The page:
But Palmer was determined to go. Having grown up reading newspaper reports of Walter Hagen and Bobby Jones playing and winning the ‘British Open’, he felt compelled to follow in their footsteps. His first appearance was preceded by the Canada Cup (now World Cup) at Portmarnock in Dublin which he won with Sam Snead.
After arriving in the Auld Grey Toon, he qualified for the main event on the adjacent New Course before moving to the Old Course where he made the cut with ease. He’d go into the final two rounds tied for third, seven shots behind halfway leader Roberto de Vicenzo.
With a 70 in the third-round and a closing 68, Palmer hoisted himself up into second place, a shot behind Australia’s Kel Nagle. Though pleased with his final-round effort, he was desperately disappointed not to add the Open to that year’s Masters and US Open victories.
He won the following year, however, shooting 284 at Royal Birkdale to beat Wales’s Dai Rees by a shot. The Sunday Times’ Henry Longhurst was generous in his praise, saying it was ‘doubtful there was a man present who wanted Palmer to lose’. “It is impossible to overpraise the tact and charm with which this American has conducted himself on his two visits to Britain,” Longhurst went on. “He has no fancy airs or graces; he wears no fancy clothes; he makes no fancy speeches. He simply says and does exactly the right thing at the right time, and that is enough.”
That commendation from one of Britain’s gruffest, stodgiest commentators had been preceded by a similarly approving eulogy from another of the British press’s reluctant cheerleaders. After Palmer had signed for a disappointing 75 during the Canada Cup in Ireland, Country Life Magazine’s Pat Ward-Thomas said he had been impressed by Palmer’s manner which he described as ‘reserved, agreeable, and polite, yet forthright with the directness of a man who knows his own mind’. “Here, I thought, is a man capable of fashioning destiny and of being unafraid when it beckoned,” Ward-Thomas added.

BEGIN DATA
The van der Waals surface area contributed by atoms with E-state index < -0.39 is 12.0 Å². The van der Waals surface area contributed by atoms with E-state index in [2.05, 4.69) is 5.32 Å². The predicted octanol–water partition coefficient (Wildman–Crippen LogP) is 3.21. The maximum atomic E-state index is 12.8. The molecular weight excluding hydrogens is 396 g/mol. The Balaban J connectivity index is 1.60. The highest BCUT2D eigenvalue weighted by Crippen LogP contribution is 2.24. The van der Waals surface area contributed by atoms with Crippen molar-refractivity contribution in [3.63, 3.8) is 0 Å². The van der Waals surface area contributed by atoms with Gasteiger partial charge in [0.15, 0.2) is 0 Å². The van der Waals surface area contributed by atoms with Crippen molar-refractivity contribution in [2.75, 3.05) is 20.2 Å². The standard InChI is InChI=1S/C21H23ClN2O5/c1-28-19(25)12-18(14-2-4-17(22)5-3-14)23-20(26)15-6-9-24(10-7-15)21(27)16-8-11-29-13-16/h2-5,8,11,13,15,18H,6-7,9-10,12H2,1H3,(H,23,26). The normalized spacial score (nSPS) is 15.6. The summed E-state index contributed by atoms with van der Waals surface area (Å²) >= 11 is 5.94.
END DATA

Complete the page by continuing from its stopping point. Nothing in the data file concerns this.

It was a glowing testament to Palmer’s conduct and character, though even Ward-Thomas would surely be surprised by just how much destiny Palmer fashioned.
But anyway, Muirfield ’87. Though well past his prime, his hair greying, his shoulders slumped ever so slightly, and obviously no longer a serious contender, Palmer still took a throng of people round the Honourable Company’s home course on Friday morning. I don’t remember his playing partners nor the hole at which my dad and I caught up with him. What I do remember though, is a profound anticipation at seeing him hit a shot for the first time. I watched intently as he drew his club from his bag like a gun from a holster, hitched his pants…of course, stood to the ball, gave a little waggle, and…
“What the **** was that?”
One of the big talking points before and during the ’87 Open was Nick Faldo’s swing changes, learned under David Leadbetter’s tutelage over the previous two years or so. Faldo was flattening his swingplane in an attempt to hit shots on a lower, more wind-piercing trajectory than the lofted, wind-blown shots he felt had cost him a couple of Open titles. In May, he had beaten Seve Ballesteros at a demanding Las Brisas in Marbella to win the Spanish Open – his first European Tour win in just over three years – a victory that proved beyond any lingering doubt the changes were beginning to bear fruit at last. But Faldo hadn’t just become comfortable with the complex moves Leadbetter had been teaching him, he had also regained the graceful tempo he’d lost during the transition. His swing, in short, was a thing of beauty that flowed with flawless tempo.